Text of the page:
Pyongyang deployed one of its most symbolic media assets to declare a key moment in North Korea’s missile development — a female TV announcer in her 70s.
— Al Jazeera English (@AJEnglish) July 4, 2017
Ri Chun-Hee has previously told her loyal viewers of the deaths of the country’s founder Kim Il-Sung and his son Kim Jong-Il, and several of the nuclear tests that have seen it subjected to multiple rounds of United Nations sanctions.
Nowadays her appearances are rare, but state broadcaster Korean Central Television called her back into the studio for Tuesday’s news.
In front of a backdrop of Mt Paektu, the dormant volcano on the Chinese border that is the fount of Korean nationhood, she said: “North Korean scientists… successfully conducted the test-firing of a newly developed intercontinental ballistic missile” (ICBM).
In a pink and black traditional dress, known as hanbok in the South and choson chogori in the North, she almost bounced up and down with excitement.
The Democratic People’s Republic of Korea — the North’s official name — was “a strong nuclear state which, in addition to its atomic weapons, has very powerful ICBMs that can strike any place in the world in its possession”, she said.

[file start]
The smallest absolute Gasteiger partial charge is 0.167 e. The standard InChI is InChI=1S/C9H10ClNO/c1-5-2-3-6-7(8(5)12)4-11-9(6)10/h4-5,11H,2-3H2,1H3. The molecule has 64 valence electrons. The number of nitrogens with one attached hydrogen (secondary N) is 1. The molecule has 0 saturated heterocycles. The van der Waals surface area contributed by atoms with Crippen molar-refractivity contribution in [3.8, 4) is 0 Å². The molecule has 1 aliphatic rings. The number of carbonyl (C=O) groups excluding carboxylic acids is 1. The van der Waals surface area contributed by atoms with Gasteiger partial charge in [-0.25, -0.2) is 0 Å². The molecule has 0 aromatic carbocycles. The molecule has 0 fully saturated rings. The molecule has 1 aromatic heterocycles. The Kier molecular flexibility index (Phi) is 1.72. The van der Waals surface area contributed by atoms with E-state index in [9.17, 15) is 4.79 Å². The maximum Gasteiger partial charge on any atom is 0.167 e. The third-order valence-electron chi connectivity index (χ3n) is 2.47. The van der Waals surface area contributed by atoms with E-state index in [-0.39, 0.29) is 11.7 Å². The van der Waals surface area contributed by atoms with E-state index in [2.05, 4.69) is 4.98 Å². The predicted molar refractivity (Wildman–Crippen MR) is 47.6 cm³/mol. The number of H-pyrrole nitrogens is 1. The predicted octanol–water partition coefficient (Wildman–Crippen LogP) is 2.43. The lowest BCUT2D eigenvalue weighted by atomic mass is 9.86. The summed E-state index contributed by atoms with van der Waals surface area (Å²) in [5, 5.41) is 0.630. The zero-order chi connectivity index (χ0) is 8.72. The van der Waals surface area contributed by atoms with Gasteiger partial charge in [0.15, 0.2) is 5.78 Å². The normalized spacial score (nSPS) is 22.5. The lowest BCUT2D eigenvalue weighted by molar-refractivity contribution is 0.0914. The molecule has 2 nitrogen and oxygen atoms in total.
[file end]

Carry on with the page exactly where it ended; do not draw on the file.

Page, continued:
It would “proudly protect peace and security on the Korean peninsula as well as in the region”, she said.
Leader Kim Jong-Un personally supervised the launch, she said, and the broadcaster showed pictures of an elated Kim pumping clenched fists and applauding with subordinates.
It also displayed his hand-written order to carry out the test, dated Monday.
“The Party Centre approves an ICBM test-fire,” it read. “The test is to be carried out at 9am on July 4.”
It appears to have been launched exactly on schedule.
Still pictures showed a missile lifting off the ground, spewing a flame and clouds against a backdrop of green hills.
Other photos showed Kim, in a striped Mao suit, shading his eyes with a raised hand and looking up at the sky, or sitting behind a desk looking through a pair of binoculars.
Hours after the North launched a ballistic missile that flew more than 900 kilometres on Tuesday, the North’s state media said it would make an “important announcement”.
“Important announcements” were made twice last year, one in January when the North claimed it had successfully tested a hydrogen bomb and the other in February when it said it had successfully put a satellite into orbit.
Ahead of the broadcast, the television station showed old footage of a rocket lifting off and missiles rolling through Pyongyang at a military parade in April, playing songs praising Kim’s leadership before Ri appeared.